Almost every year since 1995, world leaders have met in person to discuss the climate crisis at a meeting known as Conference of the Parties (COP).
The “parties” are the more than 190 countries who signed up to the United Nations (UN) Framework Convention on Climate Change (UNFCCC), the UN’s climate body.
The COP is effectively the UNFCCC decision-making body that meets once a year to negotiate on how to best tackle climate change.
The exception was 2020, when the pandemic postponed the 26th instalment.
Why is COP26 so important?
By COP26, countries are due to finalise their national action plans (nationally determined contributions, or NDCs) to cut emissions under the Paris Agreement.
At COP21 in Paris in 2015, countries agreed to try to limit global warming to 2C above pre-industrial levels to curb the climate crisis. This landmark global accord became known as the Paris Agreement.
“COP26 is the first chance for nations to review commitments and further strengthen ambition,” says Cambridge University climate scientist Dr Emily Shuckburgh.
“This is important because since the Paris Agreement there has been much greater clarity in terms of the science of the dangers of exceeding 1.5C [as opposed to 2C] of warming,” she said.
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Friends of the Earth (FOE) called this year’s delayed talks “vital” because the “window of opportunity to remain under that crucial 1.5 degrees of planetary warming is getting smaller and smaller with each passing year”.
It’s particularly important to the UK because, as host, “all eyes will be looking at what the UK is actually doing, rather than what it says”, said FOE’s director of campaigning impact, Jamie Peters
“As one of the nations most responsible for climate change, due to historic pollution, there will be a world focus on the UK’s role in responding to it – as well as how these talks are chaired,” he added.
When is COP26, will it take place in person, and are COVID-19 vaccines compulsory?
COP26 negotiations are scheduled to run from 1-12 November at the Scottish Events Campus (SEC) in Glasgow, although the procedural opening is on 31 October.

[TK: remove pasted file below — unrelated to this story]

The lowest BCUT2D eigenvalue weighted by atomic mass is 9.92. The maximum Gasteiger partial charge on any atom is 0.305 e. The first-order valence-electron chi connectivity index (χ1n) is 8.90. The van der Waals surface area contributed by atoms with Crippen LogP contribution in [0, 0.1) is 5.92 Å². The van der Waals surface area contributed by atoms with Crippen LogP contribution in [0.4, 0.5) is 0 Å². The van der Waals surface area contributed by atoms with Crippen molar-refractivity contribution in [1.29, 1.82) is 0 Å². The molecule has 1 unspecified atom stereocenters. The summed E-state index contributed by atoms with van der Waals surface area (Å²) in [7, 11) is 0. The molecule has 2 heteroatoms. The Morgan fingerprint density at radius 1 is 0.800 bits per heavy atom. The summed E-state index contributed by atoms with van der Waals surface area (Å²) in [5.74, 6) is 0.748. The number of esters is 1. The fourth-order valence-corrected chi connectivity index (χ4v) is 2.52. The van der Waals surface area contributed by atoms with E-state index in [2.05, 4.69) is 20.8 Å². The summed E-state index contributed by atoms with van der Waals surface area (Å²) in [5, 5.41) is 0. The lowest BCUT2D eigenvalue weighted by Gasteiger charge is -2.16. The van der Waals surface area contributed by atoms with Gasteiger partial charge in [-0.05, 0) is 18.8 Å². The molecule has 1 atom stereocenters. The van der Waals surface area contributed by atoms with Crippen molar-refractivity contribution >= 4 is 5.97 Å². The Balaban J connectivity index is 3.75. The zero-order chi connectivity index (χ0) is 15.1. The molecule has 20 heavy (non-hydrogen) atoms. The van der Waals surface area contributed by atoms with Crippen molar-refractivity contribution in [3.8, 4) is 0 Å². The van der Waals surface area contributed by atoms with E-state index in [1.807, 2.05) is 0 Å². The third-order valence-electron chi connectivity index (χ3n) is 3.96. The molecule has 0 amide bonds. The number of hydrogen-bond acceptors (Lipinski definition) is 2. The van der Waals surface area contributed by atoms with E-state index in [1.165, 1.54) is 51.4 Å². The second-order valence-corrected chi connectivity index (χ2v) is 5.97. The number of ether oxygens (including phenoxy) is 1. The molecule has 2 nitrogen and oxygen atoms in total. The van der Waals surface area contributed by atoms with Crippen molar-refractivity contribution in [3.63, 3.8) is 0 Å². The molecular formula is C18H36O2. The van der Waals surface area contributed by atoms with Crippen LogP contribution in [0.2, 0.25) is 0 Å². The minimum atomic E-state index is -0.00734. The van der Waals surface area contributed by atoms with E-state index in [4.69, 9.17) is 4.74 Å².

More than 30,000 people from roughly 200 countries will likely attend, but some associated events will happen online.
Vaccinations will not be mandatory, but are “strongly recommended” by the UK government.
It has offered COVID-19 vaccines to thousands of negotiators, observers and journalists who would not otherwise have access to one.
The deadline to apply for a vaccine was 23 July, so it’s not yet clear how well the offer was taken up or worked.
The initial programme has been published on the COP26 website.
What will be the sticking points?
“Arguably the greatest controversy will be whether or not what is agreed is sufficient to limit the worst impacts of climate change,” said Dr Shuckburgh.
The first round of government’s NDCs turned out to be insufficient to limit warming to well below 2C. So ahead of COP26, governments are due to submit new – and more ambitious – plans.
So far 62 countries and the EU have done so, but they are “still far away from where they need to be”, said Chatham House environment analyst Anna Aberg.
That’s because many of the new pledges are “not ambitious enough” – and because “several large economies – including China and India – have yet to submit new or sufficient plans”, said Ms Aberg.
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The thorny issue of climate finance will be pivotal to the success of COP26. Generally the world’s richest countries are the most responsible for the climate crisis that is experienced most severely by poorer countries, who have done the least to cause the problem.